Whooping cough (pertussis)


3. Diseases, symptoms or conditions for which there are only individual controlled trials reporting some therapeutic effects, but for which acupuncture is worth trying because treatment by conventional and other therapies is difficult:


Choroidopathy, central serous

Colour blindness



Irritable colon syndrome

Neuropathic bladder in spinal cord injury

Pulmonary heart disease, chronic

Small airway obstruction


4. Diseases, symptoms or conditions for which acupuncture may be tried provided the practitioner has special modern medical knowledge and adequate monitoring equipment:

Breathlessness in chronic obstructive pulmonary disease


Convulsions in infants

Coronary heart disease (angina pectoris)

Diarrhoea in infants and young children

Encephalitis, viral, in children, late stage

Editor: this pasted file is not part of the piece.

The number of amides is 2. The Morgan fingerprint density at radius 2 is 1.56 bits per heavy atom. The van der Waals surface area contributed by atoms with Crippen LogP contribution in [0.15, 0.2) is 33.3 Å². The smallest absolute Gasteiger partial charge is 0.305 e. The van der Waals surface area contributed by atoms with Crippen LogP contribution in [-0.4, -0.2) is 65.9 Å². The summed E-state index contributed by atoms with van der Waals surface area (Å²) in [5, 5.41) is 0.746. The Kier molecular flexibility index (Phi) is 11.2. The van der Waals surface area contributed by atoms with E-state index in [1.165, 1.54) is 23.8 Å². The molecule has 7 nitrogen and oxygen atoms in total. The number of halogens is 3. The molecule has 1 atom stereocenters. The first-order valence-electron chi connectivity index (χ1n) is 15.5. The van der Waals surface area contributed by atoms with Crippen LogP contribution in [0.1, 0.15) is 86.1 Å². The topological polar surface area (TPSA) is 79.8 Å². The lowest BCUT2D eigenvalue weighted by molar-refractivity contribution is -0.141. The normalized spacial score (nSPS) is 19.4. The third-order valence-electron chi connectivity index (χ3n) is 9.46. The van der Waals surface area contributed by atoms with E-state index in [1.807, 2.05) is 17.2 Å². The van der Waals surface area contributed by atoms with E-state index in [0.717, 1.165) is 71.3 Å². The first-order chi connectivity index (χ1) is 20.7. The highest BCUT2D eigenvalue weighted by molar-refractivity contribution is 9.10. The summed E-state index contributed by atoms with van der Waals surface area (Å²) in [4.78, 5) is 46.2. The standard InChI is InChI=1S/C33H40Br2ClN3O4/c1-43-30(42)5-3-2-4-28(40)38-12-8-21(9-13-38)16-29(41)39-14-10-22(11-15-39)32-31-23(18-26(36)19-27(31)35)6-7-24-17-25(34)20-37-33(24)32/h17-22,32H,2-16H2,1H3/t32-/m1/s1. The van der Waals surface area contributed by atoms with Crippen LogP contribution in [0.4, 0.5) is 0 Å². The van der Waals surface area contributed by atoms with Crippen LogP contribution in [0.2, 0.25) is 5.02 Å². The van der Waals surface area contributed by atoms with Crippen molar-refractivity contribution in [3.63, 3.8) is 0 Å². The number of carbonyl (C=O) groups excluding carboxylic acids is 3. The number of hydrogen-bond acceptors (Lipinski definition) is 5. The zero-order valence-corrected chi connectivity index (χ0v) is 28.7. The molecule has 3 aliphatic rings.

Paralysis, progressive bulbar and pseudobulbar

Treatments cost between $15-$35, you pay what you can afford. You can spend as little as 15 minutes or up to 2 hours to relax and rest-it's your choice how long you stay. When you think about how invasive surgery is and how harsh medications can be on your body, acupuncture is definitely a safe, non-invasive alternative (providing your acupuncturist is a highly trained and educated--Deana has been practicing for over 12 years).

When you consider the cost, time, and convenience of acupuncture compared to traditional Western medicine as well as the control you have over your own health, acupuncture can be a great supplement to your current health care regimen or a great alternative on its own. Help us spread the word!

To happiness and health!


Tuesday, September 11, 2012

What is Community Acupuncture? From an outsider looking in

Hey, everyone!

We want to use this blog as a way of communicating to our clients, it's a bit more in-depth than a Facebook status or Tweet. We also want to be proactive in educating our customers, because we feel that it empowers you to make the best choices for you. You deserve to be in control of your health.